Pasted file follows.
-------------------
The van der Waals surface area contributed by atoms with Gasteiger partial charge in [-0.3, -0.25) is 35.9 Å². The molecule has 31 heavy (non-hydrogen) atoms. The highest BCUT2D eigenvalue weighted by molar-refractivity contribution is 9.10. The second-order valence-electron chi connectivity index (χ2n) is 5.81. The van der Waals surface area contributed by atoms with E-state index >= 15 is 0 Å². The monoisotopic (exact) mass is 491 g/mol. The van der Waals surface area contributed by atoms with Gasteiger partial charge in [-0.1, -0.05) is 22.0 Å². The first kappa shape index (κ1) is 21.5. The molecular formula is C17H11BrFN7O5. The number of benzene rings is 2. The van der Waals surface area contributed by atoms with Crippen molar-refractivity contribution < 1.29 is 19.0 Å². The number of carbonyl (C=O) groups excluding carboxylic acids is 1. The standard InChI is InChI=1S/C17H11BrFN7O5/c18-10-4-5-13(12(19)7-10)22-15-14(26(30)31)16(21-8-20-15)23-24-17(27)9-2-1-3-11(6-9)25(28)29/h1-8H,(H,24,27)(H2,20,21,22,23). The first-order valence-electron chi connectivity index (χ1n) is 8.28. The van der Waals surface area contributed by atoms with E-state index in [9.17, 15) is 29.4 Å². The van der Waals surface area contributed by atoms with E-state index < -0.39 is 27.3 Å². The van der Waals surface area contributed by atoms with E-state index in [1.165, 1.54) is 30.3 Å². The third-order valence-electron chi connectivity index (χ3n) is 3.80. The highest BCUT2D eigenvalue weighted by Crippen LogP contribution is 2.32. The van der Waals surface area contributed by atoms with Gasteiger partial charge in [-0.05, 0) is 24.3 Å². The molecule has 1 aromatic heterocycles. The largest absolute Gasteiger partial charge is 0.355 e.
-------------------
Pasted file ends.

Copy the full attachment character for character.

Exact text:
The van der Waals surface area contributed by atoms with Gasteiger partial charge in [-0.3, -0.25) is 35.9 Å². The molecule has 31 heavy (non-hydrogen) atoms. The highest BCUT2D eigenvalue weighted by molar-refractivity contribution is 9.10. The second-order valence-electron chi connectivity index (χ2n) is 5.81. The van der Waals surface area contributed by atoms with E-state index >= 15 is 0 Å². The monoisotopic (exact) mass is 491 g/mol. The van der Waals surface area contributed by atoms with Gasteiger partial charge in [-0.1, -0.05) is 22.0 Å². The first kappa shape index (κ1) is 21.5. The molecular formula is C17H11BrFN7O5. The number of benzene rings is 2. The van der Waals surface area contributed by atoms with Crippen molar-refractivity contribution < 1.29 is 19.0 Å². The number of carbonyl (C=O) groups excluding carboxylic acids is 1. The standard InChI is InChI=1S/C17H11BrFN7O5/c18-10-4-5-13(12(19)7-10)22-15-14(26(30)31)16(21-8-20-15)23-24-17(27)9-2-1-3-11(6-9)25(28)29/h1-8H,(H,24,27)(H2,20,21,22,23). The first-order valence-electron chi connectivity index (χ1n) is 8.28. The van der Waals surface area contributed by atoms with E-state index in [9.17, 15) is 29.4 Å². The van der Waals surface area contributed by atoms with E-state index < -0.39 is 27.3 Å². The van der Waals surface area contributed by atoms with E-state index in [1.165, 1.54) is 30.3 Å². The third-order valence-electron chi connectivity index (χ3n) is 3.80. The highest BCUT2D eigenvalue weighted by Crippen LogP contribution is 2.32. The van der Waals surface area contributed by atoms with Gasteiger partial charge in [-0.05, 0) is 24.3 Å². The molecule has 1 aromatic heterocycles. The largest absolute Gasteiger partial charge is 0.355 e.